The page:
“The Ampere A1 Compute platform on OCI with Genymotion gives developers the ability to build, test and deploy natively all on the same infrastructure. It provides better accuracy, performance, code coverage, and density of virtual devices on servers. We believe so strongly in the value proposition of Arm-based servers that we ported Genymotion software to Arm over a year ago. Genymotion customers who are using our platform for sales, demonstrations, VMI, gaming and social media use cases could experience a performance increase, in some cases as much as 10x, using OCI Arm-based Ampere A1 compute shapes,” said Tim Danford, CEO, Genymobile.
“We’re happy to announce the availability of Jenkins automation software on the Ampere A1 Compute platform for building, deploying, and automating projects on Oracle Cloud Infrastructure,” said Olivier Vernin, Infrastructure Officer, Jenkins. “Now developers can use Jenkins and start building the next generation of applications easily on the latest Arm-based processors in Oracle Cloud.”
“We are excited to announce that GitLab has extended and added CI/CD support for Arm Ampere A1 Compute shapes. Teams using Oracle Cloud can now easily deploy GitLab using the ‘Deploy to Oracle Cloud’ button, allowing developers to quickly build and deploy applications on both Arm and x86 platforms,” said Mayank Tahilramani, director of partnerships and alliances at GitLab. “With this capability and using the Always Free Arm on Oracle Cloud, customers can easily gain access to a cloud environment to build, test, and run continuous integration and deployment of Arm-based applications for as long as they want.”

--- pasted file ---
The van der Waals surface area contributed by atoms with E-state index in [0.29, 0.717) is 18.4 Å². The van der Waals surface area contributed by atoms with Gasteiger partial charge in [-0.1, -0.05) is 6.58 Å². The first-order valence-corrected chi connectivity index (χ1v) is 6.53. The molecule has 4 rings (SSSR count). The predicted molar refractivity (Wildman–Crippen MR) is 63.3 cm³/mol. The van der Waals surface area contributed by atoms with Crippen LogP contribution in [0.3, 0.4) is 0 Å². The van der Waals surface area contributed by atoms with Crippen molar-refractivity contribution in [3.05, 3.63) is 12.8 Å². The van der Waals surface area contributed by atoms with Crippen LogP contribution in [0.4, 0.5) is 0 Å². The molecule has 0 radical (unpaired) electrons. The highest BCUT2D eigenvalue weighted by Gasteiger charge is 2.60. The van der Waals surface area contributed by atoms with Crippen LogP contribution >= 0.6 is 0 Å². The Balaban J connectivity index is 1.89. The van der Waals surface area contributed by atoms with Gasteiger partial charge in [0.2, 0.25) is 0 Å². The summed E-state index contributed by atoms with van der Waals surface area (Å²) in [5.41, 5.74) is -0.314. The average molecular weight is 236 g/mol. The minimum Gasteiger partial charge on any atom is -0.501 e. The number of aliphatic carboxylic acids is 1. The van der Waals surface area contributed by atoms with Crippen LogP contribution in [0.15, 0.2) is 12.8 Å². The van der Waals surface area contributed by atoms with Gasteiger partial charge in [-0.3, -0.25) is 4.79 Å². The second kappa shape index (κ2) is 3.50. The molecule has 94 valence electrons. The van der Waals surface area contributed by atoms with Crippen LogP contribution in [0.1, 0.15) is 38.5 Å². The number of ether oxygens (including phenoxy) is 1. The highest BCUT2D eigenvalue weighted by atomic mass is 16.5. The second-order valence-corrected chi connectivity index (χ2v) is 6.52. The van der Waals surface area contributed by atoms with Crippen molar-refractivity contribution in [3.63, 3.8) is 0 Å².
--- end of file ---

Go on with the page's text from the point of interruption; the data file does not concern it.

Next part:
“NGINX Plus for Arm-based deployments just got a lot easier. Developers using OCI Ampere A1 Compute instances can now quickly deploy NGINX Plus on both Arm and x86 platforms,” said Stuart Shader, senior manager, business development, NGINX. “With this capability and using the Always Free Arm on OCI, customers can gain access to a cloud environment to deploy NGINX Plus Arm-based applications for as long as they want.”